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If your baby gets a sunburn, call the doctor, even if it looks mild. To ease a toddler's sunburn, offer plenty of fluids, give her a cool bath, and apply a soothing lotion. Protect your child from harmful UV rays with lightweight clothing, sunglasses, and – most important – sunscreen.
Sunburn in a child under age 1 can be more serious than it appears. Call the doctor right away and be prepared to bring your baby in for an exam. He may even need emergency treatment.
If your child is age 1 or older and his skin is just a little pink and tender, you probably don't need to call the doctor. See "When to call the doctor" below for more details.
Why is a sunburn so serious in babies and toddlers?
Young children's skin is very thin and very sensitive, so it can burn quickly, making babies and toddlers more prone to sunburn and skin damage. A child can get burned after only 10 to 15 minutes of exposure, any time of day – even on a cloudy or cool day.
A serious sunburn can lead to dehydration. And because your child has probably been out in the sun and heat, heat exhaustion or heat stroke may also be a concern.
A sunburn needs the same medical attention as any other burn:
- A first-degree burn causes redness, mild swelling, and pain, and usually heals in two to five days.
- A second-degree burn is more painful, with more swelling, redness, and blisters. A second-degree burn can last for a couple of weeks.
Note: You may not notice a sunburn right after you bring your child indoors. The redness and pain of a mild first-degree burn can take several hours to appear.
Do's for treating and soothing sunburn
If your child gets a sunburn, try to keep him as comfortable as possible until the burn heals by following these tips:
- Soak a clean, soft washcloth in cool water, wring it out, and gently place it on the sunburned area for ten to 15 minutes a few times a day, making sure your child doesn't get chilled.
- Try a cool (not cold) bath. To make the bath more soothing, add baking soda or an oatmeal-based bath treatment (found in drugstores). Gently pat your child's skin dry – don't rub.
- Apply a water-based, alcohol-free, perfume-free moisturizing lotion or an aloe vera gel to relieve itching. (There are over-the-counter "cooling lotions" that your child may find soothing.) Gently slather lotions or gels on. Don't rub them in.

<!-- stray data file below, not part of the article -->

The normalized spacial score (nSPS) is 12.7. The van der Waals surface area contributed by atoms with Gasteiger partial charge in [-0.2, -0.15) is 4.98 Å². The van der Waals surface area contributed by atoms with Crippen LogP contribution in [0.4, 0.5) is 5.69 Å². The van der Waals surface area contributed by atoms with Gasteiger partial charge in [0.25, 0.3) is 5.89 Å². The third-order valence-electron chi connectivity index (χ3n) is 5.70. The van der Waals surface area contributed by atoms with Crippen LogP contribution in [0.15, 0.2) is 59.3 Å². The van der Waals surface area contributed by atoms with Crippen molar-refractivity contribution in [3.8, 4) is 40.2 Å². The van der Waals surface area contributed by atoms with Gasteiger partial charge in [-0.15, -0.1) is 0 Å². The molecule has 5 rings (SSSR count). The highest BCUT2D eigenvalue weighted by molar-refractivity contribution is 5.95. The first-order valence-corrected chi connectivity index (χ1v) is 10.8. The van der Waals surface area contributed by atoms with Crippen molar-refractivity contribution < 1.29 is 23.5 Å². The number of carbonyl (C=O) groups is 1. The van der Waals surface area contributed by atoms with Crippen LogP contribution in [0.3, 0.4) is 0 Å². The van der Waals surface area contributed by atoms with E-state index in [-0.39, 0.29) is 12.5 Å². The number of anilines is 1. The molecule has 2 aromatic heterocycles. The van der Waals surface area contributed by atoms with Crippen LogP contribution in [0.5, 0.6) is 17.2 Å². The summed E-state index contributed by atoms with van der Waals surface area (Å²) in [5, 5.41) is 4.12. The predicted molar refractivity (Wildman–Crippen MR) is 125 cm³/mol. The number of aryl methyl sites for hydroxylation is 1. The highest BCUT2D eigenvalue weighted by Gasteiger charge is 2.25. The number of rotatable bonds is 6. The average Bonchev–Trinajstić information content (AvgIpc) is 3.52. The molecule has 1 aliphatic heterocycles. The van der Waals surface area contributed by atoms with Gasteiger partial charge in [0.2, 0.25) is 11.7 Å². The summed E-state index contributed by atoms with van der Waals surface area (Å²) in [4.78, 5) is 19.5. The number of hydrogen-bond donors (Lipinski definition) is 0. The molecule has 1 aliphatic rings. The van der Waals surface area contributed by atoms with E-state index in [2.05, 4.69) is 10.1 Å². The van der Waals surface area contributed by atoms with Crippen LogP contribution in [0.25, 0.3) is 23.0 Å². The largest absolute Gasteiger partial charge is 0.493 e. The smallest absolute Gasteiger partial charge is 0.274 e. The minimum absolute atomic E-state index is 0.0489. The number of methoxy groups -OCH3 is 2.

- If your toddler's in pain, you can give him children's acetaminophen or ibuprofen.
- If you have a baby younger than 12 months, ask the doctor whether it's okay to offer a pain reliever. (Ibuprofen is recommended for children age 6 months and up.)
- Dress your child in loose clothing and soft fabrics that won't irritate burned skin.
- Keep your child out of the sun until the burn has completely healed. It's very easy for a child who's already sunburned to get a second burn.
- Offer plenty of fluids: breast milk or formula if your child is a baby, or water and other liquids if he's older. This will help replace fluids lost from being out in the sun. Staying hydrated also helps skin heal. Continue providing extra fluids for a few days.
Don'ts for treating and soothing sunburn
- Early on, don't put petroleum-based products like petroleum jelly on your child's skin. These ointments prevent heat and sweat from escaping and can make a burn worse. The same goes for butter and oils. In later stages, petroleum jelly products can be helpful (see below).
- Don't use first-aid sprays or ointments that contain benzocaine. Benzocaine can irritate skin or cause an allergic reaction.
- Don't pop small blisters, but do rupture any large blisters to let the fluid escape. (Use a sterilized needle.) The top of the blister will collapse and form a natural "dressing," helping the wound heal faster than if you leave the blister to break on its own. After blisters break, apply an antibiotic ointment and a nonstick wound dressing. Don't trim off the dead skin.
When to call the doctor
Under 12 months
Call the doctor right away if your baby has a sunburn.
12 months or older
If your toddler has a mild sunburn and his skin is just a little pink and tender, you don't need to call the doctor. If it's more severe, though, treat it like any other serious burn. And if blisters become infected, your child will need antibiotics.
Call the doctor if your child has a sunburn and develops any of these symptoms:
- Blisters in the first 24 hours
- Swelling on hands or face
- Signs of infection, such as pus or red streaks
- Fever or chills
- Nausea or vomiting
- Signs of mild dehydration, such as going more than six hours without urinating, lethargy, dry mouth and parched lips, and no or few tears while crying.
When to seek emergency treatment
- The sunburn covers a large area of his body.
- Your child is in extreme pain.
- Your child shows signs of serious dehydration, such as sunken eyes; cold and splotchy hands and feet; excessive sleepiness or fussiness; lightheadedness, dizziness, or delirium.
- Your child seems very confused or weak.
What if my child's sunburned skin starts peeling?
Peeling is a natural part of the healing process. It usually begins a few days after the sunburn happens. At this point, applying petroleum jelly (or non-petroleum jelly) or a heavy cream emollient may be helpful for itching and healing.
Don't pull the skin off, though.
Does a sunburn make my child more at risk for skin cancer?
Yes. A sunburn means that the skin has been damaged by ultraviolet (UV) radiation, and exposure to UV radiation from the sun is the number one cause of all types of skin cancers. Some studies suggest that severe sunburns during childhood increase the risk of melanoma – the deadliest form of skin cancer – later in life.
Fair-haired, pale-skinned, freckled, and green- or blue-eyed children are most at risk for skin damage and cancer from sun exposure, but ultraviolet radiation is dangerous for everyone.
Learn how to prevent sunburn in our article about sun safety.